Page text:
Life inside your head is scary. It’s full of worst-case scenarios and ridiculous reasons to be sad, scared, and overwhelmed. Life in your head is a constant cycle of you. As Brett Trapp says in his autobiographical podcast Blue Babies Pink, life inside your head eventually leads to narcissism. It’s all you, all the time.
This past month has been insane. Actually. I’ve been living in my head.
Hurricane Harvey hit and it changed everything. People I know had their homes filled with multiple feet of water. Even as I type that it fills my heart with sorrow. I’m not sure how they’re able to walk in joy and confidence after losing so many earthly belongings. If I had been in their shoes, I would have fallen apart.
I fell apart, and I lost nothing but my hope.
Yep, you read that correctly. For a fleeting moment, as the flood waters receded, I felt hope leave my body. The passion of the last year and a half that accompanied my time in Texas – living life on the air with thousands of listeners – disappeared from me.
As I watched news footage of the roads I drive every week covered in water, saw people rescued in boats from their submerged homes, and heard personal reports from co-workers of the losses they had incurred, I felt my heart flood with sadness…and I felt hope leave.
Inhale sorrow. Exhale hope.
I breathed like this for days.
I spent four days alone in my apartment, unable to drive to work.
The worst part wasn’t the loneliness of those days. It was facing the pain that hit me head-on as I emerged after the rain.
There was guilt. Oh, so much guilt.
After a week of being stuck inside, I dressed up and took a photo of my outfit. I posted it online. It made me feel normal, when everything around me screamed that nothing was normal and that it wouldn’t be for a while.
One response to this outfit photo took my breath away and knocked me into a spiral of guilt and shame. Questions overwhelmed me: Why had I taken a photo of my outfit? After a week like this? That was stupid. That was insensitive. I am as selfish as everyone thinks I am. Now I’m just fulfilling the radio personality stereotype.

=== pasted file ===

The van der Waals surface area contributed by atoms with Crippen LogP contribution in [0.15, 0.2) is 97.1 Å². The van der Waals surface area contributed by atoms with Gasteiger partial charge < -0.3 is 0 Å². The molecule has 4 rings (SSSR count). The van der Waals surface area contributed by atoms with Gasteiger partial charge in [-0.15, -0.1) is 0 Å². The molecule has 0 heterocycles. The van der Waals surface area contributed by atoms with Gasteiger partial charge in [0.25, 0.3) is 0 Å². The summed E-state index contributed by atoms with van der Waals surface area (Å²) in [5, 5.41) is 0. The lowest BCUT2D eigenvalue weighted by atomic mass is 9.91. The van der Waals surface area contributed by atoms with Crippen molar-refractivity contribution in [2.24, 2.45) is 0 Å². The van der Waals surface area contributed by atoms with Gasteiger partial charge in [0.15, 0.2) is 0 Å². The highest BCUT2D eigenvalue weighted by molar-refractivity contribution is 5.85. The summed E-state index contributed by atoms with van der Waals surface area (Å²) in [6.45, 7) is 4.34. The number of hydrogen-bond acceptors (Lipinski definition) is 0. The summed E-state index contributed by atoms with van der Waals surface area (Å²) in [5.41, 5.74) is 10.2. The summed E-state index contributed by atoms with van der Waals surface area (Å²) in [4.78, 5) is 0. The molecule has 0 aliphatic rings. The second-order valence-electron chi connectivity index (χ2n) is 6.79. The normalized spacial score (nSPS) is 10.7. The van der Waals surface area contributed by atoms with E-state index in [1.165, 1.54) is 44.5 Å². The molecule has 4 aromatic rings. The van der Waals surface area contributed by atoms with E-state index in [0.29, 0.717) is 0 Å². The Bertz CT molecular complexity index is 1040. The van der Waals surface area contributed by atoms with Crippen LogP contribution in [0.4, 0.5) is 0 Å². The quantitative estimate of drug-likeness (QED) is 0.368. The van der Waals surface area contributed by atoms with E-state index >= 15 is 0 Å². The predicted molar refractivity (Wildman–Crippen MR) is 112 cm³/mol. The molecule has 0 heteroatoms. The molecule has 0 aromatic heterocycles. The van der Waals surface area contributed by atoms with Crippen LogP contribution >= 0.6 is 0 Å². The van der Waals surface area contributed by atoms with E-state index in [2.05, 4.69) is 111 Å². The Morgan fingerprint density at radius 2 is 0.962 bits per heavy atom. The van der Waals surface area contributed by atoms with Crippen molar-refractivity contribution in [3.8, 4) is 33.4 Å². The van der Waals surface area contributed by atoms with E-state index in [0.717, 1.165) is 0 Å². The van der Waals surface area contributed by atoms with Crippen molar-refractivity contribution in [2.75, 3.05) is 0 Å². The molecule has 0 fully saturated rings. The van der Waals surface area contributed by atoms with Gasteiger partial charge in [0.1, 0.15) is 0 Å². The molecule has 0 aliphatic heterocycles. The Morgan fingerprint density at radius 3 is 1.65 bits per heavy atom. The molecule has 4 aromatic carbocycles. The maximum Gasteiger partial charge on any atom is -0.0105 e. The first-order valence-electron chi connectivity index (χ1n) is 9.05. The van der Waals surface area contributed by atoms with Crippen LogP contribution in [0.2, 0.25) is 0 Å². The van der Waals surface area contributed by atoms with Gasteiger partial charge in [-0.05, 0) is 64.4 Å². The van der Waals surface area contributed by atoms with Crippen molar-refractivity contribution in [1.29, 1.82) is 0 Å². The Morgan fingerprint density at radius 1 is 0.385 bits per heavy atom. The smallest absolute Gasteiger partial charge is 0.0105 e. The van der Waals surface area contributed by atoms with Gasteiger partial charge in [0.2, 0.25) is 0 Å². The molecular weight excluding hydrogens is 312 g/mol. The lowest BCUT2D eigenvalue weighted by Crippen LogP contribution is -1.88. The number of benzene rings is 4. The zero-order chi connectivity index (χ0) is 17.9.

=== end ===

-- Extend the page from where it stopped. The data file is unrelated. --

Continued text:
My thoughts were this dark for days.
How do I help? How can I help?
Nothing I could do felt like enough. I honestly felt like Charlie in the movie Perks of Being a Wallflower. Pain. There was so much pain. And I couldn’t do anything to stop it; I was utterly powerless.
It took a little while for me to realize my faith in God was based on my feelings. Because I was mad at God. I was confused. I was half an inch from throwing in the towel on it all, because it was just too weird. Believe in God who loves us but still lets this happen to Houston? That makes no sense. God makes no sense.
The idea of a “good God in a fallen world” seems easy until you’re standing in the aftermath of a hurricane.
Over the past couple weeks, I had my faith crumpled only to be rebuilt once again. My feelings are too fickle to build upon. What makes me think I could entrust my relationship with the God who has held me since age thirteen to the ebbing tide of my mood?
Good thing Houston has more faith than I do. Seeing this city come together has inspired the entire nation. I’ve seen it first hand. It’s breathtaking. The church has led the charge, and if the church’s involvement over the last couple weeks doesn’t show the power of faith, I’m not sure what does.
I’ve learned to never stop asking what you can do to help, even if there’s nothing you can do to help. People remember a heart that cares.
Words are my thing. I’m a radio personality. In moments like these there really aren’t words. So this is me trying.